Friday’s Headlines to Wrap Up the Week

One rendering of the proposed boulevard that would replace the Inner Loop East. Image: City of Rochester
One rendering of the proposed boulevard that would replace the Inner Loop East. Image: City of Rochester
  • Cities are tearing down — or thinking about tearing down — urban freeways to undo the damage to neighborhoods. But the $1 billion in the federal infrastructure law for such endeavors isn’t even enough to demolish one freeway. (The B1M)
  • McKinsey lays out how transit can become more inclusive for women, seniors and people with disabilities.
  • Without renewable energy, emissions from generating power to charge electric vehicles will wipe out half the gains from switching to EVs. (Inverse)
  • More evidence that autonomous vehicles won’t be good for the environment if they lead to more driving. (GreenBiz)
  • Suspending gas taxes is a politically popular idea, but most drivers probably wouldn’t even notice a price drop at the pump. (Route Fifty)
  • Developing nations have an opportunity to build transportation infrastructure for people, not cars. (The City Fix)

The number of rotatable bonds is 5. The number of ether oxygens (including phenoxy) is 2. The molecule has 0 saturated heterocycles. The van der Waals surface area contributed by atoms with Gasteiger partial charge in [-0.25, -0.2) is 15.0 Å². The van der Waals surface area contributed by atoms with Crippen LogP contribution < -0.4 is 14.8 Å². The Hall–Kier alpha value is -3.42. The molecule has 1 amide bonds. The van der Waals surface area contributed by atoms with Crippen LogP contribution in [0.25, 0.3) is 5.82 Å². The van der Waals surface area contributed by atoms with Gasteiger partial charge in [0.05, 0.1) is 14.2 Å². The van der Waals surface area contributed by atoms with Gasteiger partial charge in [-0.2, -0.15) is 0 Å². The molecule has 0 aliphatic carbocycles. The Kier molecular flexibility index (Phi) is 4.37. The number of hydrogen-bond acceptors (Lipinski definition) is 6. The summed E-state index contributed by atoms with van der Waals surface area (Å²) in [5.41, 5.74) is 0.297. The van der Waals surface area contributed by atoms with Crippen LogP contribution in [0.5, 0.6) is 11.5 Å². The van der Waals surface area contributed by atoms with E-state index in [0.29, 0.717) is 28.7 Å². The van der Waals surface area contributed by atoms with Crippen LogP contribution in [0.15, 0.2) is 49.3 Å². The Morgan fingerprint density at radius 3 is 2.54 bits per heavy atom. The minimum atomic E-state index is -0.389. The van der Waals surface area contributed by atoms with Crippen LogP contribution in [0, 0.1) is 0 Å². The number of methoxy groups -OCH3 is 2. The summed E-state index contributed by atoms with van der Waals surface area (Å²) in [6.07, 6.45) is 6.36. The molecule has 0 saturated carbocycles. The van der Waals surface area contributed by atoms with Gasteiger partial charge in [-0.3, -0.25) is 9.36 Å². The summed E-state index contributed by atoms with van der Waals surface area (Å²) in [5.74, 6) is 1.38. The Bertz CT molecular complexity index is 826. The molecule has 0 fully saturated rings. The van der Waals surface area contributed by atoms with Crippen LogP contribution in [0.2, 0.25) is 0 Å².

• California has big plans for sustainable, equitable transportation, but will it stick with them? (Transit Center)
  • A San Francisco assemblyman reintroduced a bill to decriminalize jaywalking in California. (NBC Bay Area)
  • A $400 million bond issue for San Francisco transit agency Muni will be on the ballot in June. (Railway Age)
  • Utah legislators are considering bringing state-funded transit projects under control of the state DOT, which currently focuses almost exclusively on car infrastructure. (Salt Lake Weekly)
  • A strike by concrete workers is delaying construction on Seattle transit projects. (KIRO)
  • Eight new cameras in Seattle will automatically ticket drivers who block crosswalks and bus lanes. (Fox 13)
  • The pedestrian-friendliness of downtown Minneapolis and St. Paul streets varies widely from block to block. (MSP Mag)
  • Pennsylvania Avenue between the Capitol and the White House could become a complete street. (DCist)
  • Montgomery County, Maryland, can improve access to transit by making stations more walkable. (Brookings)
  • WVXU has a podcast on how Cincinnati’s bike infrastructure is progressing.
  • A UK cycling group released a master plan for a nationwide biking and walking network, but at this rate it could take 150 years to complete. (The Guardian)

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Robert Moses’s Fundamental Misunderstanding

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In the latest issue of the Regional Plan Association’s Spotlight on the Region newsletter, editor Alex Marshall has an outstanding essay responding to the recent burst of Robert Moses revisionism. An excerpt:   It all comes down to capacity. Like many people of his generation, I’m convinced, Moses essentially didn’t understand the different capabilities of […]